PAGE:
Posted in Blog posts, Family Life, Parenting

The person who influenced me… My grandmother

Day 4 of the #Blogbosswinterblogchallenge.

The person who influenced me

My grandmother, Edith Marion Owen Jones was born the daughter of the mayor of Stanger,KZN.

As a young girl she would tell me the most amazing stories from her youth. Stories of a loving father and a strict authoritive mother capable of yanking table cloths off a fully set table if it was not in place.

She would speak fondly of her 3 siblings and tell tales of how she played piano and sang opera.

She always wore a dress and stockings. Her hair was neatly brushed and she had just a hint of make up.

I spent much of my young life with her.

I remember endless porcelain tea set parties and her sitting next to me teaching be to play piano.

I remember going to go shopping and stopping for blue soft serve Ice cream cones and holding her hand as she walked me to Sunday school.

As I grew we did other crazy things together like make our own perfume and feed birds. She read me stories and we sat and sang country western songs together.

We danced in her kitchen and she taught me to bake.

I was 6 when I got my first embroidery ring from her and when she first started telling me the story of how she came to be a toy maker.

She made the first Miss SA a feathered doll as part of her prize.

When I entered school she did home work with me and we explored the ocean. She would become a mermaid as we swam in the waves and together we build giant sand castles.

She moaned that I read to much and taught me to make tassle dolls which I sold and kept the money.

She bought me fancy dresses to twirl in and brushed my always nitty hair with care. She let me feed the ducks alone and bought the sweets I needed to feed the “poor children” on the farm.

She filled my days with dolls and dress up clothing, fairies and fancy tea parties.

In my teens I heard her life story, and I began to learn this amazing strong woman who had guided me to believe in myself, stand alone and find my inner courage.

At 19 she met a Belgian man and they were married. Two sons later she discovered he was still married in Belgium and her father helped her have the wedding annuled.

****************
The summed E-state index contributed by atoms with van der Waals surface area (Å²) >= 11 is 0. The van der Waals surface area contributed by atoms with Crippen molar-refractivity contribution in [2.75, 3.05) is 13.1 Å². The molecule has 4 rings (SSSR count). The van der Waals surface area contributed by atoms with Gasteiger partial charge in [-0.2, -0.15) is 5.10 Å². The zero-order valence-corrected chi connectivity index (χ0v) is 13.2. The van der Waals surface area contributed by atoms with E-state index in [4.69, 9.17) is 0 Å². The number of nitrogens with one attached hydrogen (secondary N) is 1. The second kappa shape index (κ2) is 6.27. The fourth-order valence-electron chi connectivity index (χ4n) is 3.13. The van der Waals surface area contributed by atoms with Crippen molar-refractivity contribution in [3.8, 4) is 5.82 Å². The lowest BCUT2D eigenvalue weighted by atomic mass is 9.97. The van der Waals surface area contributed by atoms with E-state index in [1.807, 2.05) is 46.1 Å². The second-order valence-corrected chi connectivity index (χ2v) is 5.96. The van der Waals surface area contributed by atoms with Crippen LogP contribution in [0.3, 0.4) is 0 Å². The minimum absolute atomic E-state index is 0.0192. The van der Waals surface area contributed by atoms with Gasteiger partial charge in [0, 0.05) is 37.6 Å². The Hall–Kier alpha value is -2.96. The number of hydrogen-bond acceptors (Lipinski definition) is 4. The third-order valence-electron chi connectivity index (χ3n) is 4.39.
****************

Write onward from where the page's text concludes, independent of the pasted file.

Over night she was a single mom with two small boys to care for.

Needing to go back to work her mother refused to allow her to come back home. Her father assisted her financially and she went back to work in her oversized maternity clothing to put food on her boys table.

There were many jobs, much hardship and an abortion before she met my mother’s father.

Her boys were 9 and 10 years old and she met my grandfather when she rented out her rooms to lodgers. He was a builder from Holland.

They married and had a little girl. For 16 years she was blissfully happy and her love for my grandfather was always expressed in a soft voice.

He passed away on New year’s Day 1974, I was born 8 months later.

She went on to marry 3 more times.

My grandmother made many waves in her life. She spoke her truth, called a spade a spade and wasn’t afraid to stand up for the down trodden.

Her heart was her largest asset and she would often in my adult years tell me the tales of her good deeds, and how others had let her down not having the same heart.

She ran several businesses from shell collecting, baking, making home made pickles, selling antiques, African curios and soft toys.

She taught me to hustle. She taught me to never give up and to think creatively.

We would sit in the lounge and look at a new velvet gown I’d bought and both reach for scissors… Her to make chokers and me to sew spiders.

We rumaged vintage shops for buttons and broaches to make accessories and she taught me to make the bodies of my hand moulded clay dolls.

We painted roosters with glass paint all over her kitchen windows and she allowed me to complete a mural on her lounge wall of the wishing tree.

As an adult we spoke daily on the phone. A week did not go by without a visit. I’d find her in the kitchen roasting chicken and baking for the kids.

She would hold my children and sing to them. She would tell crazy stories and put them on the bed for imaginary train rides.

And her and I would spend late nights talking about motherhood and children and the war and her life.

In so many ways I see our similarities. I see the strengths that she passed down to me and if I’m half as amazing as she is one day my children will say ….

She wasn’t perfect but she loved me ♥️

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